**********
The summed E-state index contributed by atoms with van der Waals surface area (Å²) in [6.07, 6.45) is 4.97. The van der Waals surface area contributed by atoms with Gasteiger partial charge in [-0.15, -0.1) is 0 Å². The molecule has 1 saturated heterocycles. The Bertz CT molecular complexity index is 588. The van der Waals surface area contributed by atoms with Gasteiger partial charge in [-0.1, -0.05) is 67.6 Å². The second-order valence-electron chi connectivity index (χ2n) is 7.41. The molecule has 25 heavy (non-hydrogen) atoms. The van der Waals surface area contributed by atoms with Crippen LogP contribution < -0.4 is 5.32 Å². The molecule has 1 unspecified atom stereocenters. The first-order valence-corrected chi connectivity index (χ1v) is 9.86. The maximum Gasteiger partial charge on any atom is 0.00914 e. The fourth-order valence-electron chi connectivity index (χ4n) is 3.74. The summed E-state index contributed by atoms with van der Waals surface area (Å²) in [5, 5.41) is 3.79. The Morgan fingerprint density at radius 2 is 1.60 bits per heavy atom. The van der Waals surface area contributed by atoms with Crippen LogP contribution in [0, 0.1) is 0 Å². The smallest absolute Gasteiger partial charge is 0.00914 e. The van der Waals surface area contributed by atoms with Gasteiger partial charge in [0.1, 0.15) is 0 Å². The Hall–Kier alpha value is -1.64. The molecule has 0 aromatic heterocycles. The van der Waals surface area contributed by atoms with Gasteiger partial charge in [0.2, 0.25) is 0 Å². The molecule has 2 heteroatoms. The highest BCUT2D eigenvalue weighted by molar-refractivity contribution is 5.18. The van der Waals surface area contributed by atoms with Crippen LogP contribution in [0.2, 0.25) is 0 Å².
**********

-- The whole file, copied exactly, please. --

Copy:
The summed E-state index contributed by atoms with van der Waals surface area (Å²) in [6.07, 6.45) is 4.97. The van der Waals surface area contributed by atoms with Gasteiger partial charge in [-0.15, -0.1) is 0 Å². The molecule has 1 saturated heterocycles. The Bertz CT molecular complexity index is 588. The van der Waals surface area contributed by atoms with Gasteiger partial charge in [-0.1, -0.05) is 67.6 Å². The second-order valence-electron chi connectivity index (χ2n) is 7.41. The molecule has 25 heavy (non-hydrogen) atoms. The van der Waals surface area contributed by atoms with Crippen LogP contribution < -0.4 is 5.32 Å². The molecule has 1 unspecified atom stereocenters. The first-order valence-corrected chi connectivity index (χ1v) is 9.86. The maximum Gasteiger partial charge on any atom is 0.00914 e. The fourth-order valence-electron chi connectivity index (χ4n) is 3.74. The summed E-state index contributed by atoms with van der Waals surface area (Å²) in [5, 5.41) is 3.79. The Morgan fingerprint density at radius 2 is 1.60 bits per heavy atom. The van der Waals surface area contributed by atoms with Crippen LogP contribution in [0, 0.1) is 0 Å². The smallest absolute Gasteiger partial charge is 0.00914 e. The van der Waals surface area contributed by atoms with Gasteiger partial charge in [0.1, 0.15) is 0 Å². The Hall–Kier alpha value is -1.64. The molecule has 0 aromatic heterocycles. The van der Waals surface area contributed by atoms with Gasteiger partial charge in [0.2, 0.25) is 0 Å². The molecule has 2 heteroatoms. The highest BCUT2D eigenvalue weighted by molar-refractivity contribution is 5.18. The van der Waals surface area contributed by atoms with Crippen LogP contribution in [0.2, 0.25) is 0 Å².